Following the author, we are able to comprehend as to what a devastating role authoritarianism played in the international communist movement. The initial grit, reflected in the slogan “To win at all costs”, later on became the password for the Russian Mafioso as well as the Chinese neo-liberal, even if it meant brutal suppression of the working class and nationalities. Post-Marxian social structures, which developed in the erstwhile USSR and present-day PRC, came to possess an uncanny resemblance with each other. At the national level, we had the CPI-M-led regimes—ruling West Bengal and Kerala in a not-so-remote past—hankering for this resemblance. But they were given a thorough drubbing by the electorate at the polling stations and the hankering ceased. Campaigns aimed at “Rectification” were launched. We are not aware as to how far they have been “Rectified”. What is needed is not a patchwork in the name of “Rectification”, but a complete break from anthoritarianism and a return to democratic norms backed by humane rationality which had been the hallmark of the early communist movements in India and abroad. Foisting dictatorship on the party and people in the name of fighting “Imperialist Conspiracies” would no longer do.

Imperialist conspiracies would be there, but that does not mean that Marxists should isolate themselves from their natural allies, that is, the people. They should rather involve broad masses of people in the anti-imperialist struggle. But that would be possible only when the Communists democratise themselves sufficiently, so that they are not regarded as aliens by the people. It is not something which cannot be done, while remaining loyal to Marxism at the same time. In recent European upheavals against the bourgeoisie, the reformed Communists and Left played a major role. They demonstrated how effective reformed Communists can be.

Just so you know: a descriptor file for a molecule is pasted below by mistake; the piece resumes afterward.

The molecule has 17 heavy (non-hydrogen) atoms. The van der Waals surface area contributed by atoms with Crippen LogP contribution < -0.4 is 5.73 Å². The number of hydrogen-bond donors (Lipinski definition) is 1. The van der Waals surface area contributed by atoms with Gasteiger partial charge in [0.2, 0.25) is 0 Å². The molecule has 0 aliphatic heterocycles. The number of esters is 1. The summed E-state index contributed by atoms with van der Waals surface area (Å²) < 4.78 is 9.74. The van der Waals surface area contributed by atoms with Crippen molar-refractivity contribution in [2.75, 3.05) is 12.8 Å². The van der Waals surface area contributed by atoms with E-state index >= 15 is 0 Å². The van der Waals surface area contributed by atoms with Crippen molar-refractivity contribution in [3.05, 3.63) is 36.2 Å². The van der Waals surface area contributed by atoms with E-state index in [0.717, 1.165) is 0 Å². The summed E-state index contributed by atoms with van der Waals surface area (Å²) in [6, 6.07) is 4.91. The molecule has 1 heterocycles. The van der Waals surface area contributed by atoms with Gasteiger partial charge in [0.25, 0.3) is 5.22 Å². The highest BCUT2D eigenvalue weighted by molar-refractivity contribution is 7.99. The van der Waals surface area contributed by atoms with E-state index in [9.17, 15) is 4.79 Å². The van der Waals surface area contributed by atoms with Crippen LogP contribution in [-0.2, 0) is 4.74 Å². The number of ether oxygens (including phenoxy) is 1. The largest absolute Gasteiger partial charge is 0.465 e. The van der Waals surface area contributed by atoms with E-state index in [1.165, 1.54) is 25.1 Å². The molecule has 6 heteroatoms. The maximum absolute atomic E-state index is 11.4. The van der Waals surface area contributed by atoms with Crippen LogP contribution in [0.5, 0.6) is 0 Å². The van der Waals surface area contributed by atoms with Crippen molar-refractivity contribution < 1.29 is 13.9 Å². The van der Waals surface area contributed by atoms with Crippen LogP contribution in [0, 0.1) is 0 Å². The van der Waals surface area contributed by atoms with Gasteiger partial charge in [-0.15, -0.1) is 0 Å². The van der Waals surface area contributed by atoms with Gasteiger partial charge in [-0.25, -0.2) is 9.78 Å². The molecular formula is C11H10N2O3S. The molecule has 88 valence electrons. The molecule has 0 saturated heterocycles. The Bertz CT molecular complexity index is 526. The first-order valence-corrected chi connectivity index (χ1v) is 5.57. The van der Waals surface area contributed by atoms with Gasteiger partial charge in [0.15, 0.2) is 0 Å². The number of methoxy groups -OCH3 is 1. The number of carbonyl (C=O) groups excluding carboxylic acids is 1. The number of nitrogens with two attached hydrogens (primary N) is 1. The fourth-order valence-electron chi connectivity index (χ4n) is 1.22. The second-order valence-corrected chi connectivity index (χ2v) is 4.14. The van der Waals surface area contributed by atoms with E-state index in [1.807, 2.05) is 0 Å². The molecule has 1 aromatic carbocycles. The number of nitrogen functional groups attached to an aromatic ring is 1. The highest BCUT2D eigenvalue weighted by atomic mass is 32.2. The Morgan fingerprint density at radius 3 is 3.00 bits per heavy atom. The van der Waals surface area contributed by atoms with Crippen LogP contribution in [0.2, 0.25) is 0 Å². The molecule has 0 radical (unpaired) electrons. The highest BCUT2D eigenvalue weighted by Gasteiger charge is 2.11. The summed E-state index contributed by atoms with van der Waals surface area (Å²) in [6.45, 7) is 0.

Sumanta Bannerjee proposes a broad united front of Communists, human rights groups, environ-mentalists, ecologists, women’s rights groups, forest rights groups and even the Maoists. How far the Maoists or even Left Front Communists [CPI-M, CPI etc.] would respond to his call is not certain. Maoists are wedded to a violence of counter-productive sort and Left Front Communists are trying to find their solution in an opportunist alliance called the “Third Front”. Ideological fog still blurs the political lanscape for them. But Sumanta Banerjee’s suggestion offers the only option open for the Left, if it wants to survive in today’s surroundings which are challenging as well as potent with possibilities. Times have changed. The grammar of struggle too has to change accordingly. Not to allow for such a change, is to help the forces of Right reaction. We are sure the Left would not like to be defined as such.